In spite of efforts to diversify the biomedical workforce, a significant proportion of the United States population remains grossly underrepresented in the science, technology, engineering and mathematics (STEM) fields. Nationally, women hold less than 25 percent of scientific research faculty positions, while African-Americans and Latinos account for 7.2 percent of academic faculty, surprising statistics given that these groups are predicted to collectively account for the majority of the U.S. population by 2050.

Lack of diversity in the scientific workforce is concerning, as it implies a loss of scientific talent and an underutilization of the nation’s intellectual capital. From a public health perspective, diversifying the biomedical workforce would help eliminate biases in clinical trials and pharmaceutical development, ensure that physicians and health care workers reflect the populations they serve, and help address disparities in the American health care system.

Recent evidence suggests that diversity is not only beneficial, but also essential for scientific excellence. It has been shown that when individuals have to work with others who look different than them, they tend to prepare more thoroughly and produce better-quality work as a result. Diversity benefits the whole team, as it drives innovation and forces consideration of new and alternative perspectives.

According to Hannah Valantine, chief officer for scientific workforce diversity at the National Institutes of Health, tackling diversity in the STEM workforce requires a scientific approach, especially given the inherent complexities of this challenge. Valantine spoke at the first annual Excellence in Diversity Symposium, organized by the Johns Hopkins Diversity Postdoctoral Alliance Committee on Sept. 27, 2016.

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Hannah Valantine gives a talk at the first annual Diversity and Excellence Symposium at Johns Hopkins.

This event showcased high-quality research by students, residents, postdocs and faculty members from ethnic minority backgrounds across various departments at Johns Hopkins. I presented a poster at the symposium and was impressed by the breadth and depth of scientific endeavors. The event underscored the indispensable role of diversity in advancing biomedical research at the institutional and national level.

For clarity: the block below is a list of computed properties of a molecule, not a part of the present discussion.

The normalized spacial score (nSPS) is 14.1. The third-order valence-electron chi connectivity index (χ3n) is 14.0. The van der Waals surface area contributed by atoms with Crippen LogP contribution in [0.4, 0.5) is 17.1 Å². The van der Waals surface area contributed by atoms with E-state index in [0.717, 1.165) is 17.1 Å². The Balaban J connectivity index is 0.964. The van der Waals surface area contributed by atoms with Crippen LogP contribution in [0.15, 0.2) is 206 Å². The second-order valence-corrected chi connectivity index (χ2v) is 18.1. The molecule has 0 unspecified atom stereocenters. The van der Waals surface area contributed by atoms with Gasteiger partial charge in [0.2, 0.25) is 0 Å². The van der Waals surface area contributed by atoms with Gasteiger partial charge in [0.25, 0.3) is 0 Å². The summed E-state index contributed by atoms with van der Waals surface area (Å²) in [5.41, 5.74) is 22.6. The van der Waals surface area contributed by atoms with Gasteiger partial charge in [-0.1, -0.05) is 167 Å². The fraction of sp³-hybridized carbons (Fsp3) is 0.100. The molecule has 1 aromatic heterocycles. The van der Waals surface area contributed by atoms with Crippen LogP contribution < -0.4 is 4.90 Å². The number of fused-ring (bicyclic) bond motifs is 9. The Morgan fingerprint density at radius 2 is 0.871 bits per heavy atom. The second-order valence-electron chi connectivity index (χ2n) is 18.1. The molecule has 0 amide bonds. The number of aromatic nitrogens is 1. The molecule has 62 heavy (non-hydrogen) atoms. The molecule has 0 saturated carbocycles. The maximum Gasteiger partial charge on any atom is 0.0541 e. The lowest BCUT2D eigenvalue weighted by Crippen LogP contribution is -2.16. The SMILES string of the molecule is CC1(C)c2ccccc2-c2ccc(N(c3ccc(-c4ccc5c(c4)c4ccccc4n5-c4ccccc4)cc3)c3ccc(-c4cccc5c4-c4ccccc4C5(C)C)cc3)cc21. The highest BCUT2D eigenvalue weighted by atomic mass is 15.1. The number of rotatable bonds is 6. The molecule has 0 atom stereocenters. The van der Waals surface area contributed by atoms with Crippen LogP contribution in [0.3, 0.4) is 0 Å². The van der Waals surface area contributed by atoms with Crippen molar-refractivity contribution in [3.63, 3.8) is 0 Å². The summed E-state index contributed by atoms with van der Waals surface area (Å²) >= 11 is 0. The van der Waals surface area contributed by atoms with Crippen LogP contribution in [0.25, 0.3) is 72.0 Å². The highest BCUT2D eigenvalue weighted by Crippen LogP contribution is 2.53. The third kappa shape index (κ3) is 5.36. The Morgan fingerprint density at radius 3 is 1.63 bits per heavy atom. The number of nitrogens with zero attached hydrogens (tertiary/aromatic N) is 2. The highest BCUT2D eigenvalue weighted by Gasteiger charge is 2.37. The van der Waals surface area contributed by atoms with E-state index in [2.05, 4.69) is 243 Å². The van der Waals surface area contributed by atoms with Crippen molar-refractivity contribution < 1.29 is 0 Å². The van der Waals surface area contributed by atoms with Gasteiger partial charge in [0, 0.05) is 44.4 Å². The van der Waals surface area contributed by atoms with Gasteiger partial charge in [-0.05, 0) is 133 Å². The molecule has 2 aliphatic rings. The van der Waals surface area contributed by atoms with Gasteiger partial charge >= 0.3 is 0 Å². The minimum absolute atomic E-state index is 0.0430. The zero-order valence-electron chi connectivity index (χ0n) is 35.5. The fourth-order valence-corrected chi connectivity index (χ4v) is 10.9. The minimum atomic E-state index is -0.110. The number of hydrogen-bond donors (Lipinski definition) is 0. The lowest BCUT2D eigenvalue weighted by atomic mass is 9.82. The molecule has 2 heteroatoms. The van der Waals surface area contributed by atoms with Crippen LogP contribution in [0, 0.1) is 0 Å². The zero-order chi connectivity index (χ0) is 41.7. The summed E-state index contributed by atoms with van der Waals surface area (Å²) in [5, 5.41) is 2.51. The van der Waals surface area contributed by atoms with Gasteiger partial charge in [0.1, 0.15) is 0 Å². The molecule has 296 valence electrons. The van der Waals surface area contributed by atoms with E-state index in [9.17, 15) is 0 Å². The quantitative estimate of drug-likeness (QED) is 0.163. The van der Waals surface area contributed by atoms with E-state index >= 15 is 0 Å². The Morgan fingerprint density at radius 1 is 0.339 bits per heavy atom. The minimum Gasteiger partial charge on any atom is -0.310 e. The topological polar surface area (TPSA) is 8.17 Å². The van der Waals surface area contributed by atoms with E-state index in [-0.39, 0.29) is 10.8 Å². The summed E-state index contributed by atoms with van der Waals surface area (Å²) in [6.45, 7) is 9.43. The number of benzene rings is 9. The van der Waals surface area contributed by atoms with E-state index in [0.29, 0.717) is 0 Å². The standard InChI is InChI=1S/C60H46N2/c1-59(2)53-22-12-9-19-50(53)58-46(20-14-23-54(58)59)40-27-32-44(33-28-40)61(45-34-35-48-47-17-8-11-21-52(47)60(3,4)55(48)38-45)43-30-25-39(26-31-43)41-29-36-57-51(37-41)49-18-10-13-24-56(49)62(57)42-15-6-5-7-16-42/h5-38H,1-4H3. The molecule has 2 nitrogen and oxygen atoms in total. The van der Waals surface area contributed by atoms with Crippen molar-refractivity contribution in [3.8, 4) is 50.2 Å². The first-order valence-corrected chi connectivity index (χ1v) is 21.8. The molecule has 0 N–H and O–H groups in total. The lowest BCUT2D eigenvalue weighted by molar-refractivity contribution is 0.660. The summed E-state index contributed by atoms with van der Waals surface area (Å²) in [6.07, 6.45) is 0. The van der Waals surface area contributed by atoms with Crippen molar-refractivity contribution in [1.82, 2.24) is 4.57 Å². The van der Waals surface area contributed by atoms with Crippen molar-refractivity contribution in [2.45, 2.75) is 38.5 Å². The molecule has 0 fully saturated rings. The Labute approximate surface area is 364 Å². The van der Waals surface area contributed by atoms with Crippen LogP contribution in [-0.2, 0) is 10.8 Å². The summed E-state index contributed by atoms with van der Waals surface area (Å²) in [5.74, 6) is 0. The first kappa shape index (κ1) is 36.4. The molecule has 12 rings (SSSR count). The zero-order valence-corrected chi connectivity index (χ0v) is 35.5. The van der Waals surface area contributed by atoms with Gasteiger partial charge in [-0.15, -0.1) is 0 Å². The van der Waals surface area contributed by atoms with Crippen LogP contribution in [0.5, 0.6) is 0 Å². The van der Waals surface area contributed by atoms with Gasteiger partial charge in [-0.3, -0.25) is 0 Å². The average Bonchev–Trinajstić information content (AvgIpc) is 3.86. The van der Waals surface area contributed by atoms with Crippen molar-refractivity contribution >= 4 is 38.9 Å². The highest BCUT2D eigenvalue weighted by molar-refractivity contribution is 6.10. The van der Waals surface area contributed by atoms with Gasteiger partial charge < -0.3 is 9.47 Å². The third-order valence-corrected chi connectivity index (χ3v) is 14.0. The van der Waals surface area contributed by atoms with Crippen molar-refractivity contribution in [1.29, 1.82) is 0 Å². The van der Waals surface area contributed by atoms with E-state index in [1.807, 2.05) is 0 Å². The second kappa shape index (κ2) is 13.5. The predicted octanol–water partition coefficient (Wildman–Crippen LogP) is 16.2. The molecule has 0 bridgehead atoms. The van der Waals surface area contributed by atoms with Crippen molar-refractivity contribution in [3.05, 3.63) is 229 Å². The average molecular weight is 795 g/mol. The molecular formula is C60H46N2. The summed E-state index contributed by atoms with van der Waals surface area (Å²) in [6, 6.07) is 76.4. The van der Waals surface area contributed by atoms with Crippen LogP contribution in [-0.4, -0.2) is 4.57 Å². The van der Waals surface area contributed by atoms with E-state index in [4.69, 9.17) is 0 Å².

Similar to how we approach scientific discovery and research, Valantine emphasized that a rigorous exploration of the diversity question is vital to addressing four key challenges: the need for evidence demonstrating the impact of diversity on the quality of scientific output; development of evidence-based approaches to recruiting and enhancing diversity of scientific talent, addressing barriers to institutional workforce diversity; and designing scalable, long-term strategies to eliminate barriers to career advancement and sustain diversity in the scientific workforce nationwide.

From a broader perspective, the issues that plague the scientific workforce echo the racial tensions that have recently regained national focus in the United States. It appears that psychosocial factors, such as unconscious biases and stereotype threat — a term used by social scientists to describe when people are, or feel themselves to be, at risk of conforming to stereotypes about their social group — play a big role in American society and influence who is recruited to, as well as who chooses to leave, careers in biomedical research. Stereotypes that contribute to an individual’s sense of belonging in science have been shown to affect performance. However, evidence from a recent randomized control trial suggests that it is possible to mitigate the negative effects of stereotype threat through reframing adversity as a common experience.

Science therefore appears to hold the key to unlocking the answers to its own diversity problem. Of the many challenges facing mankind in the 21st century, the U.S. seems to be uniquely positioned to tackle diversity in biomedical research given its wealth of ethnic and cultural diversity. It remains to be seen what new insights would be garnered from a scientifically rigorous approach to this problem.


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